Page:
Tunison's decision to go public comes a couple of weeks after both the formerly anonymous founder of The Big Lead and the writers of another popular anonymous sports site, FireJoeMorgan.com, came out of the blogging closet to their readers. Trust us, it's going to happen again and again, either through self-outing or Inspector Javert types on the web discovering a blogger's real-life identity.
Why did Tunison out himself? "A common criticism of bloggers by established media is that they're fond of attacking mainstream writers, but don't bear the burden of accountability because they hide behind a blogging moniker," Tunison said in an e-mail. "Countering that notion played a large part in my decision. It also admittedly gets tiresome having to be secretive about something you enjoy doing."
It took 10 minutes for Tunison to write the post, though he said he contemplated the decision for months. He said he assumed the newspaper would be displeased with the content of the KSK -- which features a robust amount of cursing, among other things you won't see in the Post -- but was surprised (perhaps naively) at the newspaper's reaction. He started writing for KSK in August 2006.
"My expectation was that I would be warned about making any future mentions of my job on the site and maybe asked to remove the links," says Tunison, 25. "But there was no discussion at all. I was told, 'We know you did this. We don't like it and you're probably going to be fired for it.' Then I was.... The only choice I was given by the Post was to resign with severance or have my employment terminated. I choose the former." ("We don't discuss personnel matters, but we have standards for people's outside work," Post managing editor Leonard Downie told Editor & Publisher. "You need to clear it with your editors here before, and it should not be a conflict of interest.")
PERSON OF THE WEEK
Dan Jenkins, Golf Digest: For the past three years the Poynter Institute in St. Petersburg, Fla. has held a three-day sports media summit where well-known journalism practitioners provide shoe-leather lessons for students and working staffers. This year's faculty included Dave Kindred, Washington Post columnist, Sally Jenkins, SI's Jack McCallum, and ESPN.com's Pat Forde, among others. In exchange for sharing their wisdom and wit, the speakers get a couple of days in sun-dappled St. Pete, as well as wide-eyed students holding on to their every word as if they were Winston Churchill.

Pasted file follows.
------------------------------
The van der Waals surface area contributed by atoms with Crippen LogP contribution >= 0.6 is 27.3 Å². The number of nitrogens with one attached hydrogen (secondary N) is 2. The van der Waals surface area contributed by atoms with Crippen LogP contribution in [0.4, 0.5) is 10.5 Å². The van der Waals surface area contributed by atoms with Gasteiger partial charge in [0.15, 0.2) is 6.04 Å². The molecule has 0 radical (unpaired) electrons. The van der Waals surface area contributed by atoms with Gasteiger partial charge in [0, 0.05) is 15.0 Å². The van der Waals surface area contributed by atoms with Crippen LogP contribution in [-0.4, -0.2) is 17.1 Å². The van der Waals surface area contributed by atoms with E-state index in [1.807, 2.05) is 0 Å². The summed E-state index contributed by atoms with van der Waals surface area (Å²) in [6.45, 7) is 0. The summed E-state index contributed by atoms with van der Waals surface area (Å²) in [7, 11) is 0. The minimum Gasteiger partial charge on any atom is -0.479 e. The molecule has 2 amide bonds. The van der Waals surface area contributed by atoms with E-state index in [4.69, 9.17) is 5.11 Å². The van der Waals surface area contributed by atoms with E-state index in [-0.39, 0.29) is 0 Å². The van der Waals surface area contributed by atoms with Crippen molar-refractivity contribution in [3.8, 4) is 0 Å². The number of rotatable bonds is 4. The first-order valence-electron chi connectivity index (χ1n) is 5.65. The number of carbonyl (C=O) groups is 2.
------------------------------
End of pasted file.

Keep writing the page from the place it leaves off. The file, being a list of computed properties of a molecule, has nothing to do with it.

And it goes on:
Occasionally the deification of some of the staffers provides unintended hilarity. (Last year one of the program's coordinators introduced Woody Paige with the kind of reverence befitting St. Thomas Aquinas -- which makes you wonder what the speaker would have said about St. Thomas Aquinas had he appeared on Around the Horn.) This year, however, the hosannas were appropriate for the featured speaker: The 78-year-old Jenkins, who helped build this brand through his brilliant and irreverent writing, and was awarded a lifetime achievement award.
"When you do this thing as long as I have done," he said, "they start giving you awards for living too long." Jenkins called former SI managing editor Andre Laguerre "the greatest man I've ever known," and said his favorite piece of fan mail came after an SI feature on the famed 10-10 tie in 1966 between Michigan State and Notre Dame. (Jenkins' lead: "Old Notre Dame will tie over all.") The letter was short, and from a fan of the Irish: "Dear Mr. Jenkins, Go to hell, you lousy son of bitch." The note is framed in the writer's office.
LINK OF THE WEEK
It's not unusual to be loved... oh, wait, this is the other Tom Jones. The fine Page 2 writer of the St. Petersburg Times offers his 10 most overrated events in sports. His No. 10? Around The Horn.
WHAT I'M LOOKING FORWARD TO
About 30 e-mails this week from the communication departments of ESPN and the NFL Network on their upcoming draft coverage. My answers in advance: Yes, I know this is Mel Kiper's 25th year on air. No, I don't want to talk to Rich Eisen. Yes, I think Mike Mayock is excellent. No, I don't think Scouts Inc.'s Todd McShay should have his own network.